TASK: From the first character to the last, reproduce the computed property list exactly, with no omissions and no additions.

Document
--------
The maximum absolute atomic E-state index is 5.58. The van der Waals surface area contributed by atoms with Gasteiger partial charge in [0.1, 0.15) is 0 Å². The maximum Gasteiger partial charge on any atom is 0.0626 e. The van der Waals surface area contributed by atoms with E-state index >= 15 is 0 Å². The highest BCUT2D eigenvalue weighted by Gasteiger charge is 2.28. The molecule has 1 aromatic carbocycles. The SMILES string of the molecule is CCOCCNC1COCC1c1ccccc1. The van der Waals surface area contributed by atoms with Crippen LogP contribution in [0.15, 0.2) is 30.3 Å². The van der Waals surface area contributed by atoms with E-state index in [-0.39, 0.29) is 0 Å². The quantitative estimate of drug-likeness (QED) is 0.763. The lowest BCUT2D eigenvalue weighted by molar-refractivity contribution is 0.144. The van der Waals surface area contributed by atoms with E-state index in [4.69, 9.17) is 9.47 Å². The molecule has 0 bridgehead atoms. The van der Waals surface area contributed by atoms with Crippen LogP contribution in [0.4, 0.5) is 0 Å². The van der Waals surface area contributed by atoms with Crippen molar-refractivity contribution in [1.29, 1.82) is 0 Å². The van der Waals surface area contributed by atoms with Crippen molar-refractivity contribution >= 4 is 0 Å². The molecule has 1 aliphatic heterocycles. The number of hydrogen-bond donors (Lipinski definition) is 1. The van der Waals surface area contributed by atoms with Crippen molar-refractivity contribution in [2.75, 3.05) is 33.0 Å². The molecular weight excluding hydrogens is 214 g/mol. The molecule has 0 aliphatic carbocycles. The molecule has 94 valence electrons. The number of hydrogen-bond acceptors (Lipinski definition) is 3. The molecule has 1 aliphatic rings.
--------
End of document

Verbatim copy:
The maximum absolute atomic E-state index is 5.58. The van der Waals surface area contributed by atoms with Gasteiger partial charge in [0.1, 0.15) is 0 Å². The maximum Gasteiger partial charge on any atom is 0.0626 e. The van der Waals surface area contributed by atoms with E-state index >= 15 is 0 Å². The highest BCUT2D eigenvalue weighted by Gasteiger charge is 2.28. The molecule has 1 aromatic carbocycles. The SMILES string of the molecule is CCOCCNC1COCC1c1ccccc1. The van der Waals surface area contributed by atoms with Crippen LogP contribution in [0.15, 0.2) is 30.3 Å². The van der Waals surface area contributed by atoms with E-state index in [-0.39, 0.29) is 0 Å². The quantitative estimate of drug-likeness (QED) is 0.763. The lowest BCUT2D eigenvalue weighted by molar-refractivity contribution is 0.144. The van der Waals surface area contributed by atoms with E-state index in [4.69, 9.17) is 9.47 Å². The molecule has 0 bridgehead atoms. The van der Waals surface area contributed by atoms with Crippen LogP contribution in [0.4, 0.5) is 0 Å². The van der Waals surface area contributed by atoms with Crippen molar-refractivity contribution in [1.29, 1.82) is 0 Å². The van der Waals surface area contributed by atoms with Crippen molar-refractivity contribution >= 4 is 0 Å². The molecule has 1 aliphatic heterocycles. The number of hydrogen-bond donors (Lipinski definition) is 1. The van der Waals surface area contributed by atoms with Crippen molar-refractivity contribution in [2.75, 3.05) is 33.0 Å². The molecular weight excluding hydrogens is 214 g/mol. The molecule has 0 aliphatic carbocycles. The molecule has 94 valence electrons. The number of hydrogen-bond acceptors (Lipinski definition) is 3. The molecule has 1 aliphatic rings.